The life of our most famous king began precisely 528 years ago today, at the Palace of Placentia in Greenwich. His mother, Elizabeth of York, had already given Henry VII a son and heir, Arthur, as well as a daughter, Margaret, so the new prince’s arrival was marked by little fanfare. His paternal grandmother, the indomitable Lady Margaret Beaufort, had recorded the precise time of her other two grandchildren’s births in her Book of Hours, but merely noted the date of this latest arrival – and even then had to correct it.
The prince was christened Henry, after his father, and was baptised in the church of the Observant Franciscans, close to the palace at Greenwich. Comparatively little was heard of him thereafter. And yet this ‘spare heir’ would go on to become Henry VIII, famous – and notorious – the world over for marrying no fewer than six times.
The story of Henry’s marital history reads like a soap opera and is certainly why he is still remembered today. It is also why thousands of visitors flock to his splendid Thames-side palace, Hampton Court, every year. In order to feed the huge appetite for the story, we have recently re-presented Henry’s State Apartments so that those six wives take centre stage.
Yet, fascinating though it is, the story gives us a rather skewed impression of Henry himself. Increasingly, I began to wonder what would happen if we looked at him through the eyes of the men who surrounded him throughout his life. The more I researched the lives of Henry’s men, the more I realised that we’ve been getting him wrong all these years. Far from being the one-dimensional monster who dispatched wives without a thought, he emerges as an altogether more complex character: a man capable of fierce, but seldom abiding loyalty; trusting and easily led one moment and profoundly suspicious and paranoid the next; generous and open-hearted, yet ruthless and uncompromising.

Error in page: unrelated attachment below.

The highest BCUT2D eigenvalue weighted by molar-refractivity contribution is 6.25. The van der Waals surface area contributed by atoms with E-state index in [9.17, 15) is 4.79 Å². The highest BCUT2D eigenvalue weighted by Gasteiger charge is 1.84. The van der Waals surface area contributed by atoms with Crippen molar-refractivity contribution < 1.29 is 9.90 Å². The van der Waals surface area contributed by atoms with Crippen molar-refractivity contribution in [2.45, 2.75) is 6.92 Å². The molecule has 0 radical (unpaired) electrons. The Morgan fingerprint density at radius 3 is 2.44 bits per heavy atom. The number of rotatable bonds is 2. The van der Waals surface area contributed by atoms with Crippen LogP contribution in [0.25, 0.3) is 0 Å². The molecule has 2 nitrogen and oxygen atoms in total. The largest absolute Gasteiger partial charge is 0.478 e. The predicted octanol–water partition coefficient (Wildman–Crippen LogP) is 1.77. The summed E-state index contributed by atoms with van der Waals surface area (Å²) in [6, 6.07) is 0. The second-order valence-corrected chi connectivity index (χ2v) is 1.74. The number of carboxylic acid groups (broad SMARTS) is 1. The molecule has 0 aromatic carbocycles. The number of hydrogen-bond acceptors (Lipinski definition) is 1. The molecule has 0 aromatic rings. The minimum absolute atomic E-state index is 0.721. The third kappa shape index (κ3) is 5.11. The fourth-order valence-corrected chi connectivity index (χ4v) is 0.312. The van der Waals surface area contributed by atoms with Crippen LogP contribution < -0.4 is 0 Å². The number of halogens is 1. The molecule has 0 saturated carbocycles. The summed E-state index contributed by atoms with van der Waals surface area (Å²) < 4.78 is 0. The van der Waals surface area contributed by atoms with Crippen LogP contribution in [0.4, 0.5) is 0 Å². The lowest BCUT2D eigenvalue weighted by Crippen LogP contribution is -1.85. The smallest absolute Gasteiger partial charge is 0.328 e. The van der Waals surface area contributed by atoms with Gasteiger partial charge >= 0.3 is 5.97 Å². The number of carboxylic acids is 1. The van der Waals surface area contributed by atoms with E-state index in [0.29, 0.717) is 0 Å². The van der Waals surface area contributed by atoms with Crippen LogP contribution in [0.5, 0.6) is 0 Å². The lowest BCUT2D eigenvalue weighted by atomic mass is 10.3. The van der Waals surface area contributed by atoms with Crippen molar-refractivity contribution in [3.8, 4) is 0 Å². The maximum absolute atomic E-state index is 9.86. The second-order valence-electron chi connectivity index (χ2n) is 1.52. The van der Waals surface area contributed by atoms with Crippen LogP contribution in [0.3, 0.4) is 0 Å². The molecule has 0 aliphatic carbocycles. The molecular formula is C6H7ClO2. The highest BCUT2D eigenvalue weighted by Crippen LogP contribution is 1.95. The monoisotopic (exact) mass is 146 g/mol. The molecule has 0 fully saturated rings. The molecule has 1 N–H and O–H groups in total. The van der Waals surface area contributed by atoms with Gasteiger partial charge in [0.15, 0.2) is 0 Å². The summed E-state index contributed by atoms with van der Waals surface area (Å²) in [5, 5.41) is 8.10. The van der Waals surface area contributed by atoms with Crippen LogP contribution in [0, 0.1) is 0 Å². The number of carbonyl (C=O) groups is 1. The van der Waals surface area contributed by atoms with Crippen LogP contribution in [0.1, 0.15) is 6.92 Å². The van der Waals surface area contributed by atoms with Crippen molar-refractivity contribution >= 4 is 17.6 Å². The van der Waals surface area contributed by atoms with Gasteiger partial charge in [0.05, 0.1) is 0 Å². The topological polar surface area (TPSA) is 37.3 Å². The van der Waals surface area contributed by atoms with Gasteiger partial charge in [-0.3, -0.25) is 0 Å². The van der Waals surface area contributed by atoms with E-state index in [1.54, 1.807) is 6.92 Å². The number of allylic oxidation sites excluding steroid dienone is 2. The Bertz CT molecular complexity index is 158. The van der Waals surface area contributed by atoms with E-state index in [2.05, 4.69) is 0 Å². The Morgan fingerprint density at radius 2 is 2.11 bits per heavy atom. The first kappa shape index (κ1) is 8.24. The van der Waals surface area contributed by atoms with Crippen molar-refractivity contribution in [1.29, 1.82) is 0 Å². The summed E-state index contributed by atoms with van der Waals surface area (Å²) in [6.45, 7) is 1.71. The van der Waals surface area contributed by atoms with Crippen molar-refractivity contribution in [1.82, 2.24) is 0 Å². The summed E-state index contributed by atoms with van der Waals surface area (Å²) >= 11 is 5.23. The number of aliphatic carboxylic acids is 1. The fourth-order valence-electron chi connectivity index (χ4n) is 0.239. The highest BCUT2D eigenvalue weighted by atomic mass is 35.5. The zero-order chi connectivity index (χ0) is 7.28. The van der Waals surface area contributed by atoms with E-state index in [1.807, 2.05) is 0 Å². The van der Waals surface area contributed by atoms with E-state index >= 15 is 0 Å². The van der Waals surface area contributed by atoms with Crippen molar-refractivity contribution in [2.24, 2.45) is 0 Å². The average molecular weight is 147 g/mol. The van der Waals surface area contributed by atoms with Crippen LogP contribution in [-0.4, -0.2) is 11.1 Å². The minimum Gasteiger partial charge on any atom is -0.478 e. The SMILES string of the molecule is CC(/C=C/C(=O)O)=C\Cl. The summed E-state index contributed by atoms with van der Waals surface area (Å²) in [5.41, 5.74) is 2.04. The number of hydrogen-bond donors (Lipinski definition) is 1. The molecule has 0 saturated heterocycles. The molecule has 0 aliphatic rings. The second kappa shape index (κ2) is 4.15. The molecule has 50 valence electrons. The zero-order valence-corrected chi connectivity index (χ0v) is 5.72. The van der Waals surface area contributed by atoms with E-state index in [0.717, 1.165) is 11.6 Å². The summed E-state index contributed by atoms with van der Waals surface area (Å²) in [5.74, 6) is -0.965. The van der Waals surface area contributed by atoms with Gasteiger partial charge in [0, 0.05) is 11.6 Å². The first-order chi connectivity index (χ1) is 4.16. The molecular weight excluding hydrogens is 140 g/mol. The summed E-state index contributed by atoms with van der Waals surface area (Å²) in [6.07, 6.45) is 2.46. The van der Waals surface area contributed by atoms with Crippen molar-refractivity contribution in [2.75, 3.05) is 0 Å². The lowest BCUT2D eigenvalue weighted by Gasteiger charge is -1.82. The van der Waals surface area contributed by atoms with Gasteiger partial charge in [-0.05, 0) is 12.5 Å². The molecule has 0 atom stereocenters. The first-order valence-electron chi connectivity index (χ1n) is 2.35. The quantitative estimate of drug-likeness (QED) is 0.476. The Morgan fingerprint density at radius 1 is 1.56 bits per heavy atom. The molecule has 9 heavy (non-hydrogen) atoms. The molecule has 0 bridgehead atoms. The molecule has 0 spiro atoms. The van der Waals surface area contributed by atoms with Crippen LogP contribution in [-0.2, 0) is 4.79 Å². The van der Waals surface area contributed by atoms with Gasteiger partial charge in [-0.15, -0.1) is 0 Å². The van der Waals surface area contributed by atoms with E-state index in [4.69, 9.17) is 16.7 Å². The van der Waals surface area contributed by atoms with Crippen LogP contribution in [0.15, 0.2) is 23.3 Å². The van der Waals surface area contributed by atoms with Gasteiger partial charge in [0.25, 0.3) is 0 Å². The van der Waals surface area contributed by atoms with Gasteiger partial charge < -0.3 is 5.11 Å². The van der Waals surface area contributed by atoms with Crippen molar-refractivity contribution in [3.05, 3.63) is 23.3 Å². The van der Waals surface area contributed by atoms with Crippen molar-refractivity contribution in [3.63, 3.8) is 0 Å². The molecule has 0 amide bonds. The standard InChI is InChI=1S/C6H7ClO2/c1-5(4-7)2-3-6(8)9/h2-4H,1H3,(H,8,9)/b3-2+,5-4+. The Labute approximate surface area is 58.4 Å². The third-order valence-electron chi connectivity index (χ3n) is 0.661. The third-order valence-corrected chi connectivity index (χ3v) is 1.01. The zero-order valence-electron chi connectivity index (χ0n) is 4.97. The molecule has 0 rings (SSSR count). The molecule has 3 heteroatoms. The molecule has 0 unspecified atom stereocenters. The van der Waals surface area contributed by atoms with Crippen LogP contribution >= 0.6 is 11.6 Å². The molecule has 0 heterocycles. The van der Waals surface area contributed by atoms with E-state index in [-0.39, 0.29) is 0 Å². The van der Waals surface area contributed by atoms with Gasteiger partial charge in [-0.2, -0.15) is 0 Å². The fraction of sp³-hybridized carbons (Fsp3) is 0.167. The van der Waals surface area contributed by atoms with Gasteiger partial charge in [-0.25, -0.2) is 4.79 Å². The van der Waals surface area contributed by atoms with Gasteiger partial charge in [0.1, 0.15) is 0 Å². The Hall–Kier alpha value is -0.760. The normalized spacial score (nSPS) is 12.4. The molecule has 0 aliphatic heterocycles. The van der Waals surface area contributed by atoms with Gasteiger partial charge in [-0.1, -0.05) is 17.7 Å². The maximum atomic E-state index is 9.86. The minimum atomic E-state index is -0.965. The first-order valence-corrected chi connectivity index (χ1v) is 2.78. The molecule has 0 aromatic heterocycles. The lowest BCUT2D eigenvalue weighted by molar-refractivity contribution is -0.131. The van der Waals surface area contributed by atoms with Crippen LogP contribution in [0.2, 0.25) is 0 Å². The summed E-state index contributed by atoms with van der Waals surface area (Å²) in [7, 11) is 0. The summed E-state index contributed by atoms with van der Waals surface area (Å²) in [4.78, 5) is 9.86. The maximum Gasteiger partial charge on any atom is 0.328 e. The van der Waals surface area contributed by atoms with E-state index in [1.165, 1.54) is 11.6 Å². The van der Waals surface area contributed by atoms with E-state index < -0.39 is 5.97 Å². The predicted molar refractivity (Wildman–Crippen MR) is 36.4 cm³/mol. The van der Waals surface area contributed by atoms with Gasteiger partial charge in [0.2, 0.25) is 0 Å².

The men with whom he interacted during the fifty five and a half years between his birth and his death comprise a dazzling cast of characters that runs into the thousands. Some, such as the three Thomases, Wolsey, Cromwell and More, are well known; others are more shadowy figures – the likes of William Butts, his private physician, and Thomas Cawarden, his Master of Revels – but whose influence was also significant.
Although I write books in my own time, there is inevitably some overlap with my work at Historic Royal Palaces. This was particularly the case with Henry VIII and the Men Who Made Him, given that two of the palaces feature prominently in the lives of many of Henry’s men – as well as the king himself, of course. Hampton Court was original built by his chief adviser, Cardinal Wolsey, and it was here that Henry’s ‘precious jewel’, the future Edward VI, was born. Then of course there is the Tower, which witnessed the demise of several prominent members of Henry’s court, including More, Cromwell and, at the very end of the reign, Henry Howard, Earl of Surrey.
But the palaces play another part in my books, too. Working in the places where so much of the history I’m writing about happened is a source of endless delight and inspiration. It can be easy to forget that when I’m sitting in front of a computer or in one of (many!) meetings, but I only have to look around me to be transported back to the world of Henry and the men who shaped him into our most famous king.
Joint Chief Curator